If your child’s a picky eater, try removing mealtime pressure. Although your goal is to keep your child well-nourished and healthy, you shouldn’t force her to eat. Children who willingly eat well-balanced meals and try a variety of foods have usually been fed with a low-stress approach. From an early age, they’ve been allowed to pick and choose, without pressure, from an assortment of foods. If you create such an atmosphere in your home now, your child’s eating habits will likely improve.
Let your child determine how much she wants to eat. Since you have a realistic idea of her appetite, don’t urge her to eat more than she usually does. She’ll eat enough to keep from being hungry. If you believe she’s underweight or exceptionally small, don’t force her to eat extra food. Instead, discuss your concerns with your pediatrician, who may offer suggestions or otherwise reassure you.
You might try starting her day off with a nutritious milk shake. Put milk, fresh fruit, nonfat ice cream or yogurt, and protein powder in a blender, and whip into a frothy shake. And notice what foods your child’s eaten over several days. If she eats less at one meal, she’ll balance her intake by eating more later in the day. Before a growth spurt, your child’s appetite may increase. And kids’ appetites can vary from meal to meal and day to day.
Generally, prepare foods you know your child will eat, and don’t pressure her to try new foods. Once she feels she can accept or reject something new without angering you, she may be more willing to taste what you offer.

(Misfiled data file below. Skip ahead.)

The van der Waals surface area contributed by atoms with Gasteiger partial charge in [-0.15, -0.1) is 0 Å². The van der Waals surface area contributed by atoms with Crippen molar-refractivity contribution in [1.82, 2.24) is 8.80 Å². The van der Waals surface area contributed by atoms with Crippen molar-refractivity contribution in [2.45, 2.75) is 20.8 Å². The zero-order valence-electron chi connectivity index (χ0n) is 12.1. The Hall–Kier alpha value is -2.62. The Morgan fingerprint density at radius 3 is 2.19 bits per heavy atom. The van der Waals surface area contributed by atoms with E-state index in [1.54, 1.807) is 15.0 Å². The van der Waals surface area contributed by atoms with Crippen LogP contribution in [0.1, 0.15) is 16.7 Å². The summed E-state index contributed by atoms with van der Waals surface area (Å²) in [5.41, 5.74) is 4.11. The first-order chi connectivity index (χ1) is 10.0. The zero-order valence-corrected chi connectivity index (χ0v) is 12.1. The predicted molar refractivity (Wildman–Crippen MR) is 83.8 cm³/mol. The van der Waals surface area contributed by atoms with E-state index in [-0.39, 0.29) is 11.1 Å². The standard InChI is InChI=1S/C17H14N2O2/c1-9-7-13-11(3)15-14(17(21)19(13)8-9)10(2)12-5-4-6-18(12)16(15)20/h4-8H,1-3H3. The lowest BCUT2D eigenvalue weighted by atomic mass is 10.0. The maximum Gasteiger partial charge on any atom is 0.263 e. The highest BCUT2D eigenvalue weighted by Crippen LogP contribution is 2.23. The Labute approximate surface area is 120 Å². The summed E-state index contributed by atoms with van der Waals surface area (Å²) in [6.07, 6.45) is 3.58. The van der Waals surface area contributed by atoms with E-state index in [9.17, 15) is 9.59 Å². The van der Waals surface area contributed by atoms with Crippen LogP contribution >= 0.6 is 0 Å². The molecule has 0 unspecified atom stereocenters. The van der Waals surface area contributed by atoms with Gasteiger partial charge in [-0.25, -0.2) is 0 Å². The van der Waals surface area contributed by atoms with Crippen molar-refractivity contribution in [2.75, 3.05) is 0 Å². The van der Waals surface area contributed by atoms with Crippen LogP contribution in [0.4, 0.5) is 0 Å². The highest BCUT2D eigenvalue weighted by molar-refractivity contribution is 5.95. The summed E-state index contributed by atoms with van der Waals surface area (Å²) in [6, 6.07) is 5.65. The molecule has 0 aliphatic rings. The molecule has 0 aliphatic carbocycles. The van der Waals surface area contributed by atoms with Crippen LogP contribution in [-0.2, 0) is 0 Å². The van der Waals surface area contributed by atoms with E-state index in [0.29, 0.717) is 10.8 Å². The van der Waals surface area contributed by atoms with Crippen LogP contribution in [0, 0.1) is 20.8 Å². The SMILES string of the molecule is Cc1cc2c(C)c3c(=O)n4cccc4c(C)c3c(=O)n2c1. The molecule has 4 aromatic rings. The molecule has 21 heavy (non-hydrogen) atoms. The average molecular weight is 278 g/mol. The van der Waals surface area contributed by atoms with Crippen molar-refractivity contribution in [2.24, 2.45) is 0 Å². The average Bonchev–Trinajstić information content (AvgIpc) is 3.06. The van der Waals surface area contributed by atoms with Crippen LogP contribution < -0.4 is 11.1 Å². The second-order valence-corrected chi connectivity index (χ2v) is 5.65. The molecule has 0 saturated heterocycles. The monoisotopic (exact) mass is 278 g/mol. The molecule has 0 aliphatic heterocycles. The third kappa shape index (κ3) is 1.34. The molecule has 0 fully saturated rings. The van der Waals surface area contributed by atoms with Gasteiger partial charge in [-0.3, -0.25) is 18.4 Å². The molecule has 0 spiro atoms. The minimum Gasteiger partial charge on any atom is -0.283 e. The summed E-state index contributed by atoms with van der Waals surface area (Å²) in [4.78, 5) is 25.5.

Be careful not to humiliate or tease her about being a picky eater. If you let her know you accept her eating habits, she’ll feel more relaxed at mealtimes. You may be embarrassed if she acts picky when eating at someone else’s house, but you can help ease the pressure there, too. Usually, others will pay no attention to what she eats. If your host asks ahead of time, let her know that your child has a small appetite or eats only certain foods. Most people are understanding of children’s needs.
If you eliminate mealtime stress and your child is still excessively picky, look deeper for reasons. She may feel overly controlled in other areas of her life and may try to exert some power by rejecting food. It’s also possible that she’ll remain a picky eater no matter what you do. Some people, including adults, are just very particular about food.
It takes patience to deal with a picky eater, but the rewards can be great. Once your child believes she has some control over what she eats, both she and you will feel calmer. Then, instead of focusing on what and how much she’s eating, your family can concentrate on enjoying mealtimes together.